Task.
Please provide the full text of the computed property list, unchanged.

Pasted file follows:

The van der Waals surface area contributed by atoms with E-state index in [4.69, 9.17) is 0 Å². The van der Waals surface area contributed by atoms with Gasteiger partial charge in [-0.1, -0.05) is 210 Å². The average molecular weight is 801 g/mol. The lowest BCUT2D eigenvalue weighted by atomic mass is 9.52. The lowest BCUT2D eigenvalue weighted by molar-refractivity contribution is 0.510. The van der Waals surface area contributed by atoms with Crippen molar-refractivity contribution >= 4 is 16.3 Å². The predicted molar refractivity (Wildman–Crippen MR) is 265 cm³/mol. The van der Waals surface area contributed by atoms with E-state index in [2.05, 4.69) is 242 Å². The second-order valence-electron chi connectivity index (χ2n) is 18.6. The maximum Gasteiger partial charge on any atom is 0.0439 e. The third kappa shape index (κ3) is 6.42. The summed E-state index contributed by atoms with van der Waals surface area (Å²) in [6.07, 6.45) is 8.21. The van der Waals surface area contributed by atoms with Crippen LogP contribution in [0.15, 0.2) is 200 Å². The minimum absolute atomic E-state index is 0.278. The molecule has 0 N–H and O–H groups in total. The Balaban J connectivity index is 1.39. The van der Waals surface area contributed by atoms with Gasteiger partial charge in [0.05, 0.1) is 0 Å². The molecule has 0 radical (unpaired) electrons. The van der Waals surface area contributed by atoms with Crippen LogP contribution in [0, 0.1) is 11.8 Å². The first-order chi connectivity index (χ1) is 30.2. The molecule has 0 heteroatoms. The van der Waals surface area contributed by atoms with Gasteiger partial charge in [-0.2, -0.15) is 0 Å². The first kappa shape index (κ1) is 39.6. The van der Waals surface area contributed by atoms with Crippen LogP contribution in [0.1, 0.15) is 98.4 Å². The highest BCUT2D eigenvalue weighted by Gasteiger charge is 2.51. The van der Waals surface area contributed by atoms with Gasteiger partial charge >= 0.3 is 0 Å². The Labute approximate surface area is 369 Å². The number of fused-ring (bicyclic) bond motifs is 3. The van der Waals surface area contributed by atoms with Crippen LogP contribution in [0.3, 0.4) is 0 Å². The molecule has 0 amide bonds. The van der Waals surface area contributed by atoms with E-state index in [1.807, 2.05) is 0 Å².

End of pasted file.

The van der Waals surface area contributed by atoms with E-state index in [4.69, 9.17) is 0 Å². The van der Waals surface area contributed by atoms with Gasteiger partial charge in [-0.1, -0.05) is 210 Å². The average molecular weight is 801 g/mol. The lowest BCUT2D eigenvalue weighted by atomic mass is 9.52. The lowest BCUT2D eigenvalue weighted by molar-refractivity contribution is 0.510. The van der Waals surface area contributed by atoms with Crippen molar-refractivity contribution >= 4 is 16.3 Å². The predicted molar refractivity (Wildman–Crippen MR) is 265 cm³/mol. The van der Waals surface area contributed by atoms with E-state index in [2.05, 4.69) is 242 Å². The second-order valence-electron chi connectivity index (χ2n) is 18.6. The maximum Gasteiger partial charge on any atom is 0.0439 e. The third kappa shape index (κ3) is 6.42. The summed E-state index contributed by atoms with van der Waals surface area (Å²) in [6.07, 6.45) is 8.21. The van der Waals surface area contributed by atoms with Crippen LogP contribution in [0.15, 0.2) is 200 Å². The minimum absolute atomic E-state index is 0.278. The molecule has 0 N–H and O–H groups in total. The Balaban J connectivity index is 1.39. The van der Waals surface area contributed by atoms with Gasteiger partial charge in [0.05, 0.1) is 0 Å². The molecule has 0 radical (unpaired) electrons. The van der Waals surface area contributed by atoms with Crippen LogP contribution in [0, 0.1) is 11.8 Å². The first-order chi connectivity index (χ1) is 30.2. The molecule has 0 heteroatoms. The van der Waals surface area contributed by atoms with Gasteiger partial charge in [-0.2, -0.15) is 0 Å². The first kappa shape index (κ1) is 39.6. The van der Waals surface area contributed by atoms with Crippen LogP contribution in [0.1, 0.15) is 98.4 Å². The highest BCUT2D eigenvalue weighted by Gasteiger charge is 2.51. The van der Waals surface area contributed by atoms with Gasteiger partial charge >= 0.3 is 0 Å². The Labute approximate surface area is 369 Å². The number of fused-ring (bicyclic) bond motifs is 3. The van der Waals surface area contributed by atoms with Crippen LogP contribution in [0.3, 0.4) is 0 Å². The molecule has 0 amide bonds. The van der Waals surface area contributed by atoms with E-state index in [1.807, 2.05) is 0 Å².